Dr. Graham Scoles, PhD, PAg, is Associate Dean of Research and Graduate Studies, College of Agriculture and Bioresources, University of Saskatchewan and Chair of the North-American Agricultural Biotechnology Council (NABC)
 
NABC25 is June 4-6, 2013 in College Station, Texas.
Dr. Graham Scoles
Associate Dean of Research and Graduate Studies, U of S College of Agriculture and Bioresources
  • Robert Wager

    Posted on 11/08/2013

    Graham is quite correct about the present regulatory hurdles/costs. The way forward is "simple" and almost "impossible" at the present. Simply, We need to reduce the pre-market regulations (and their costs) to levels that match the identified risks. For example decades of safe use of Bt crops should result in the removal of all but a few testing regulations. Similar reductions in well studied herbicide tolerant gene events. Unfortunately the 'impossibility' is present day politicians will always respond to loud cries of fearful rhetoric. So the chances of politicians reworking the regulations to match the known risks is very slim in todays fear-based/driven world of politics. Pity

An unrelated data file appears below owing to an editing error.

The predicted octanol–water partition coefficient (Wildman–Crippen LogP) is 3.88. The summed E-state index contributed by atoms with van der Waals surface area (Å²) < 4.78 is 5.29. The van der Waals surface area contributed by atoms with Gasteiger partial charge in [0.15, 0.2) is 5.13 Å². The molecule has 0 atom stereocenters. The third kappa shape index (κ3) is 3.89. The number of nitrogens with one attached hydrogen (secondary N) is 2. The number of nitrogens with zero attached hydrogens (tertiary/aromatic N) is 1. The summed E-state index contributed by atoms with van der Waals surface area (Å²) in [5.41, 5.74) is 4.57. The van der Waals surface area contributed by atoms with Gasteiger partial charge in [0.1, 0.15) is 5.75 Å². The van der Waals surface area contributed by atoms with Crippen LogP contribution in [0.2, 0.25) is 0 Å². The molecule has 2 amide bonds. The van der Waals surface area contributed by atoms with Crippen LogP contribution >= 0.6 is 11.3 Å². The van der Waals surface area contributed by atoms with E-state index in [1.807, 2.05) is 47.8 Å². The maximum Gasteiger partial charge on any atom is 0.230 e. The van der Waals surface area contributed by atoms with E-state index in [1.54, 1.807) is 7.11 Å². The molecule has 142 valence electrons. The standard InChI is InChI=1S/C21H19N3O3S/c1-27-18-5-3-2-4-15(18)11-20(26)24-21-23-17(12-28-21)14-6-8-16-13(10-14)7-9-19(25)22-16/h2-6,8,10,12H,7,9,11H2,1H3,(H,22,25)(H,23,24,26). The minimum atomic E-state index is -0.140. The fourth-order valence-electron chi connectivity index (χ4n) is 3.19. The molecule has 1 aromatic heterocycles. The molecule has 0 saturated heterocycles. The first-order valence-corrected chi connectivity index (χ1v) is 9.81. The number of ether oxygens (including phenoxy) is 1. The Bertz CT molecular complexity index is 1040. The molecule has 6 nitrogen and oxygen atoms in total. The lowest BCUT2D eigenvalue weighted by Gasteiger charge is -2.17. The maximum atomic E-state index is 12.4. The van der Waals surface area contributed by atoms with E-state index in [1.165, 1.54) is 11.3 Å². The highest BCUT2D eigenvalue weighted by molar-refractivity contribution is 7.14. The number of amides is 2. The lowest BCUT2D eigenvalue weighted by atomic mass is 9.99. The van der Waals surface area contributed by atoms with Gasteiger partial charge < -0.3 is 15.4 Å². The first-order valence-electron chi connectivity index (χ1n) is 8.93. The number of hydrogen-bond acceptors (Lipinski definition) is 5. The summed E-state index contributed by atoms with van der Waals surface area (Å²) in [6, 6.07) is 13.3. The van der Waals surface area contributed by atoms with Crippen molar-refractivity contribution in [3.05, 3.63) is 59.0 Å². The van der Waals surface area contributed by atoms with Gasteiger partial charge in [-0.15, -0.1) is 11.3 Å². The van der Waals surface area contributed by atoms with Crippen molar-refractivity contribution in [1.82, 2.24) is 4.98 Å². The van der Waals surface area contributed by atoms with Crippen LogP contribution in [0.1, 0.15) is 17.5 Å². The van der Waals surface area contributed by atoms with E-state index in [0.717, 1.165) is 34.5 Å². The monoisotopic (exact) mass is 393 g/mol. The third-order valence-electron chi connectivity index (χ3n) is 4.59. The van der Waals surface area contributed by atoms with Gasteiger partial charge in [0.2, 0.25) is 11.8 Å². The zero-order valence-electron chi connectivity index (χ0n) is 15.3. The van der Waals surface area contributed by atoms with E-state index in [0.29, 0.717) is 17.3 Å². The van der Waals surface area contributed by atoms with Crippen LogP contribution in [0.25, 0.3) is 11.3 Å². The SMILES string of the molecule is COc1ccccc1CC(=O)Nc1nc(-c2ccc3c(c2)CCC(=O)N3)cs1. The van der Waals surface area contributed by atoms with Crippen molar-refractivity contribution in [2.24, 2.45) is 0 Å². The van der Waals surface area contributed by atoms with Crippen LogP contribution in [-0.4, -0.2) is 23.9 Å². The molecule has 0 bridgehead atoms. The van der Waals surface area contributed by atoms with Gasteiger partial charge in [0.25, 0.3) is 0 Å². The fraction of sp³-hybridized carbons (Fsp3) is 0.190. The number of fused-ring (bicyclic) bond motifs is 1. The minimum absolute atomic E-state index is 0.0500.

• Daniel Prefontiane

    Posted on 26/03/2013

    Graham you make a very good point - in the current regulatory system how do we move forward and diversify agriculture through breeding programs when the path to commercialization may entail a hurdle over the grand canyon. At the recent Plant Bio-Industrial Oils Workshop in Saskatoon, the Canadian Food Inspection Agency spoke of the challenges facing breeders/developers of new crops and the process. I believe we need to find an avenue that encourages development in this area and a reasonable scientific approach to a commercialization pathway.

  • R.L. (Bert) Innes, Ph.D.

    Posted on 25/03/2013

    Graham points out, quite correctly, that the current regulatory system functions well to "keep the riff-raff out", and that "globalisation" and food industry consolidation concerns drive the opposition to novel crop events. The current business model in Ag-Biotech is to develop a new gene or technology to the point where field trials are required, and then to license it off to an entity with the depth to pursue regulatory approval. This model is not conducive to developing a Canadian industry in Ag-Biotech. What is needed is a means (read "resources") for Canadian Ag-Biotech start-ups to navigate the regulatory system on a global basis. Government funding may not be appropriate in that it may position the government as both proponent and regulator of the technology. That said, it is imperative for Canadian society to find some way to enable our home grown industry to enter and compete in the Ag-Biotech marketplace in order to retain the value of our research in Canada.